Behind the Botox Alert
Many of my patients were concerned and called my office when they heard news reports that the U.S. Food and Drug Administration (FDA) said it was reviewing the safety of Botox, Botox Cosmetic, and Myobloc. Because Botox has become such a popular cosmetic treatment, often used to soften wrinkles in the face and forehead, I’d like to explain the basis for this investigation and how it might or might not affect you.
The FDA is reviewing cases of individuals treated with Botox between 1996 and 2007 who developed adverse reactions. While the inquiry relates primarily to children withcerebral palsy who were given Botox to relax severe muscle spasms in their legs, the FDA is considering all reports of harmful side effects. Although the use of botulinum toxin for cerebral palsy is not approved in the United States, doctors have prescribed this treatment as a successful alternative to painful surgery. This is therefore known as an “off label” use of Botox, which means that it’s used to treat a condition outside of the FDA-approved labeling for the drug. The FDA does permit physicians to use an approved medication off label, but urges doctors to be well informed about the drug, to use it based on firm scientific evidence, and to maintain records on the medication’s use and effects. Since the muscles in the legs are so much larger than the facial muscles that cause frown lines in your forehead and crow’s-feet around your eyes, it takes 20 to 100 times the amount of Botox used in a typical wrinkle treatment to treat leg spasms. It is possible for some of the Botox to seep out beyond the intended muscle group and cause a potentially life-threatening reaction, such as the weakening of respiratory and digestive muscles, which could lead to difficulty breathing and/or swallowing. Several children with cerebral palsy who were treated with Botox required feeding tubes and/or intubation to help them breathe.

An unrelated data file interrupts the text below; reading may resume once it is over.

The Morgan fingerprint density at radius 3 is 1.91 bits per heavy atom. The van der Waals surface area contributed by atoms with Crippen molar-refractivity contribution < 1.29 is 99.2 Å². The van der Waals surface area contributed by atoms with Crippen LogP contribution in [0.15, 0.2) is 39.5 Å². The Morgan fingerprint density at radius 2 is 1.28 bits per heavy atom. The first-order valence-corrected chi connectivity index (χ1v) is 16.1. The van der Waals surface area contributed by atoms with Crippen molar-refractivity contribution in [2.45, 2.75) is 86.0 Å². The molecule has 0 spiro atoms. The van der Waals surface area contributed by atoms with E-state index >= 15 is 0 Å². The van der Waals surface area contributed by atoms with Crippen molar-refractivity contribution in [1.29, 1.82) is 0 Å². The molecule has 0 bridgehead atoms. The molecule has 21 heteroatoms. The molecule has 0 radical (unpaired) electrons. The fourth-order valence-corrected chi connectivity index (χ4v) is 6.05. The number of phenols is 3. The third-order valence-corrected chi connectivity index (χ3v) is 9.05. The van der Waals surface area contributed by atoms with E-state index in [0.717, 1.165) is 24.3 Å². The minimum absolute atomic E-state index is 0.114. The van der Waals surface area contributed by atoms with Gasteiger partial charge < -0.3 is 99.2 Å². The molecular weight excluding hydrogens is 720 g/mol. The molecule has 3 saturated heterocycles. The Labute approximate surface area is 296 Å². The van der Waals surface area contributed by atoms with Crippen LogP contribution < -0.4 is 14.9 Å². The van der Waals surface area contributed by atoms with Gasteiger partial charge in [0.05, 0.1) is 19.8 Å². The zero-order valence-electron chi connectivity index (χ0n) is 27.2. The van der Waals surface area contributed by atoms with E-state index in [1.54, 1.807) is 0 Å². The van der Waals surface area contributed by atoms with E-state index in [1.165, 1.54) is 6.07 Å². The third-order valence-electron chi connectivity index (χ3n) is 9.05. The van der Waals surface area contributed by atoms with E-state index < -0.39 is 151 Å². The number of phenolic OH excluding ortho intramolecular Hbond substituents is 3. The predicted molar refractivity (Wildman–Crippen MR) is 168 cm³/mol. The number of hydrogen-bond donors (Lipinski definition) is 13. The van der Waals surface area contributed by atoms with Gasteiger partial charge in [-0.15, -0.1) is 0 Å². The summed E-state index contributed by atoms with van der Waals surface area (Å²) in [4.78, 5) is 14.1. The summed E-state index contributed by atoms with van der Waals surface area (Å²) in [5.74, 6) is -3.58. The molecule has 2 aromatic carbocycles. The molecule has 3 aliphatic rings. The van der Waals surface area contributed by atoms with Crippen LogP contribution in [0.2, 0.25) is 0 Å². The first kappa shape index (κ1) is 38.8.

While there are no new reports of adverse reactions related to the cosmetic use of Botox, there are possible side effects that can range in severity from dizziness to chest pain. But it’s important to know that there has never been a reported death attributed to Botox Cosmetic. As a dermatologist, I use Botox Cosmetic to treat patients who want to smooth out their facial wrinkles and frown lines, as well as to treat excessive perspiration. If used correctly, and in the appropriate doses, it’s very safe and effective. I have personally used Botox Cosmetic and have treated patients with it since 1996, so I hope this will reassure those of you who have used Botox for cosmetic reasons.
Nevertheless, this recent FDA alert is a reminder that Botox is still a medical procedure and should be performed by an experienced, board-certified dermatologist or plastic surgeon in a medical setting. While you may be tempted to get a “deal” at a spa or salon that offers discount Botox, the person doing your injection in this type of setting may not have much experience (you might be the first client!). As with any elective procedure, be sure to find out who will be doing your injections and how long the person has been using Botox. A good place to start is to ask your family physician or internist to recommend an experienced physician who can make sure this treatment is the right one for you.